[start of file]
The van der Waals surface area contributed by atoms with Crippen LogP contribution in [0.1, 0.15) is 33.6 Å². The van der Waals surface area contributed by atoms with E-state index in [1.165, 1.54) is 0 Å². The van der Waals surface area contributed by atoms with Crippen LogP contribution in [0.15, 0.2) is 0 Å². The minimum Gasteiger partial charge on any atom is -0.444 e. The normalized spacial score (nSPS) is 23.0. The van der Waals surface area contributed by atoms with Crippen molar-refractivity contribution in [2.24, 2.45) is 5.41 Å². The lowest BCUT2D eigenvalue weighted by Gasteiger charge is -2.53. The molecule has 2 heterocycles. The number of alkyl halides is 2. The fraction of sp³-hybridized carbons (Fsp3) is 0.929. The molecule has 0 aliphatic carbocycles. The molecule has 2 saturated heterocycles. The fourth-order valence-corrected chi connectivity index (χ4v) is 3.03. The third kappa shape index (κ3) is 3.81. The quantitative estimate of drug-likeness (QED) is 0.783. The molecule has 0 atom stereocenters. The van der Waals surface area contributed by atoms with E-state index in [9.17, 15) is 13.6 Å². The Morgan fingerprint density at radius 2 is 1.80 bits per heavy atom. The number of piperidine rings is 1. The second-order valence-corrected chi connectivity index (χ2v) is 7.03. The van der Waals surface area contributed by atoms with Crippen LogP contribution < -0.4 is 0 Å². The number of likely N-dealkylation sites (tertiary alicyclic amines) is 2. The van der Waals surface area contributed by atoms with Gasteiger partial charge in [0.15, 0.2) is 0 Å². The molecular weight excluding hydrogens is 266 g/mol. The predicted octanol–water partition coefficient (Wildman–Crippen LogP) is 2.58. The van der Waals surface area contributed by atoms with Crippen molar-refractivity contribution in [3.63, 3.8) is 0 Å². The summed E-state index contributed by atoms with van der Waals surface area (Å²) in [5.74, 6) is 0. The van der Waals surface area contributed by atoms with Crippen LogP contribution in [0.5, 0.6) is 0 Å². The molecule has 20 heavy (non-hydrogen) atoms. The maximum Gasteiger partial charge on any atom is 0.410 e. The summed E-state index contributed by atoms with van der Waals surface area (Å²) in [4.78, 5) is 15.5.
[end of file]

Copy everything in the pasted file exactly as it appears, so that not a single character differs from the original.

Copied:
The van der Waals surface area contributed by atoms with Crippen LogP contribution in [0.1, 0.15) is 33.6 Å². The van der Waals surface area contributed by atoms with E-state index in [1.165, 1.54) is 0 Å². The van der Waals surface area contributed by atoms with Crippen LogP contribution in [0.15, 0.2) is 0 Å². The minimum Gasteiger partial charge on any atom is -0.444 e. The normalized spacial score (nSPS) is 23.0. The van der Waals surface area contributed by atoms with Crippen molar-refractivity contribution in [2.24, 2.45) is 5.41 Å². The lowest BCUT2D eigenvalue weighted by Gasteiger charge is -2.53. The molecule has 2 heterocycles. The number of alkyl halides is 2. The fraction of sp³-hybridized carbons (Fsp3) is 0.929. The molecule has 0 aliphatic carbocycles. The molecule has 2 saturated heterocycles. The fourth-order valence-corrected chi connectivity index (χ4v) is 3.03. The third kappa shape index (κ3) is 3.81. The quantitative estimate of drug-likeness (QED) is 0.783. The molecule has 0 atom stereocenters. The van der Waals surface area contributed by atoms with E-state index in [9.17, 15) is 13.6 Å². The Morgan fingerprint density at radius 2 is 1.80 bits per heavy atom. The number of piperidine rings is 1. The second-order valence-corrected chi connectivity index (χ2v) is 7.03. The van der Waals surface area contributed by atoms with Crippen LogP contribution < -0.4 is 0 Å². The number of likely N-dealkylation sites (tertiary alicyclic amines) is 2. The van der Waals surface area contributed by atoms with Gasteiger partial charge in [0.15, 0.2) is 0 Å². The molecular weight excluding hydrogens is 266 g/mol. The predicted octanol–water partition coefficient (Wildman–Crippen LogP) is 2.58. The van der Waals surface area contributed by atoms with Crippen molar-refractivity contribution in [3.63, 3.8) is 0 Å². The summed E-state index contributed by atoms with van der Waals surface area (Å²) in [5.74, 6) is 0. The van der Waals surface area contributed by atoms with Crippen LogP contribution in [0.5, 0.6) is 0 Å². The molecule has 20 heavy (non-hydrogen) atoms. The maximum Gasteiger partial charge on any atom is 0.410 e. The summed E-state index contributed by atoms with van der Waals surface area (Å²) in [4.78, 5) is 15.5.